The Brexit explanation is a tempting and not entirely invalid one. Each seat’s not insignificant pro-EU minority was more or less ignored by most of the national media, for whom the existence of remainers in what we’re now obliged to call “left-behind Britain” is often a nuance too far. With the Prime Minister Theresa May pushing for a hard Brexit and Labour leader Jeremy Corbyn waving it through, Lib Dem leader Tim Farron has made the pro-EU narrative his own. As was the case for Charles Kennedy in the Iraq War years, this confers upon the Lib Dems a status and platform they were denied as the junior partners in coalition. 

While their stance on Europe is slowly but surely helping the Lib Dems rebuild their pre-2015 demographic core - students, graduates and middle-class professionals employed in the public sector – last night’s results, particularly in Stoke, also give them reason for mild disappointment. 

In Stoke, campaign staffers privately predicted they might manage to beat Ukip for second or third place. The party ran a full campaign for the first time in several years, and canvassing returns suggested significant numbers of Labour voters, mainly public sector workers disenchanted with Corbyn’s stance on Europe, were set to vote Lib Dem. Nor were they intimidated by the Brexit factor: recent council by-elections in Sunderland and Rotheram, which both voted decisively to leave, saw the Lib Dems win seats for the first time on massive swings. 

So it could well be argued that their candidate, local cardiologist Zulfiqar Ali, ought to have done better. Staffordshire University’s campus, which Tim Farron visited as part of a voter registration drive, falls within the seat’s boundaries. Ali, unlike his Labour competitor Gareth Snell and Ukip leader Paul Nuttall, didn’t have his campaign derailed or disrupted by negative media attention. Unlike the Tory candidate Jack Brereton, he had the benefit of being older than 25. And, like 15 per cent of the electorate, he is of Kashmiri origin.  

In public and in private, Lib Dems say the fact that Stoke was a two-horse race between Labour and Ukip ultimately worked to their disadvantage. The prospect of Nuttall as their MP may well have been enough to convince a good number of the Labour waverers mentioned earlier to back Snell.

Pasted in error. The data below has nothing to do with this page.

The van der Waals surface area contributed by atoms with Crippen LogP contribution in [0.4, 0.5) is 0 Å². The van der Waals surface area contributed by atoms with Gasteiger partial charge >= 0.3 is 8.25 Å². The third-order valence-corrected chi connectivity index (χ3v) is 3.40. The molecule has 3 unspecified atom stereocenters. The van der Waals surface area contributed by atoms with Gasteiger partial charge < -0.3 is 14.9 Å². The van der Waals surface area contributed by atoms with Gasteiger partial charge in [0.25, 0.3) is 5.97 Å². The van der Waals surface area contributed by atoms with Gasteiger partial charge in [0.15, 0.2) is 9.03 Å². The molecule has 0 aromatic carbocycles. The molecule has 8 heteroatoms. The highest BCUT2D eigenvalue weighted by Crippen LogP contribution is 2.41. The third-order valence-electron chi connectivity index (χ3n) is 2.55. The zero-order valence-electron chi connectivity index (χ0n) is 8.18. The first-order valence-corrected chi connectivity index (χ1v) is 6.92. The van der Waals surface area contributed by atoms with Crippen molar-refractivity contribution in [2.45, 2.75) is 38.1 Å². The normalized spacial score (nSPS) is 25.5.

With his party hovering at around 10 per cent in national polls, last night’s results give Farron cause for optimism – especially after their near-wipeout in 2015. But it’s easy to forget the bigger picture in all of this. The party have chalked up a string of impressive parliamentary by-election results – second in Witney, a spectacular win in Richmond Park, third in Sleaford and Copeland, and a strong fourth in Stoke. 

However, most of these results represent a reversion to, or indeed an underperformance compared to, the party’s pre-2015 norm. With the notable exception of Richmond’s Sarah Olney, who only joined the Lib Dems after the last general election, these candidates haven’t - or the Lib Dem vote - come from nowhere. Zulfiqar Ali previously sat on the council in Stoke and had fought the seat before, and Witney’s Liz Leffman and Sleaford’s Ross Pepper are both popular local councillors. And for all the excited commentary about Richmond, it was, of course, held by the Lib Dems for 13 years before Zac Goldsmith won it for the Tories in 2010. 

The EU referendum may have given the Lib Dems a new lease of life, but, as their #LibDemFightback trope suggests, they’re best understood as a revanchist, and not insurgent, force. Much has been said about Brexit realigning our politics, but, for now at least, the party’s new normal is looking quite a lot like the old one.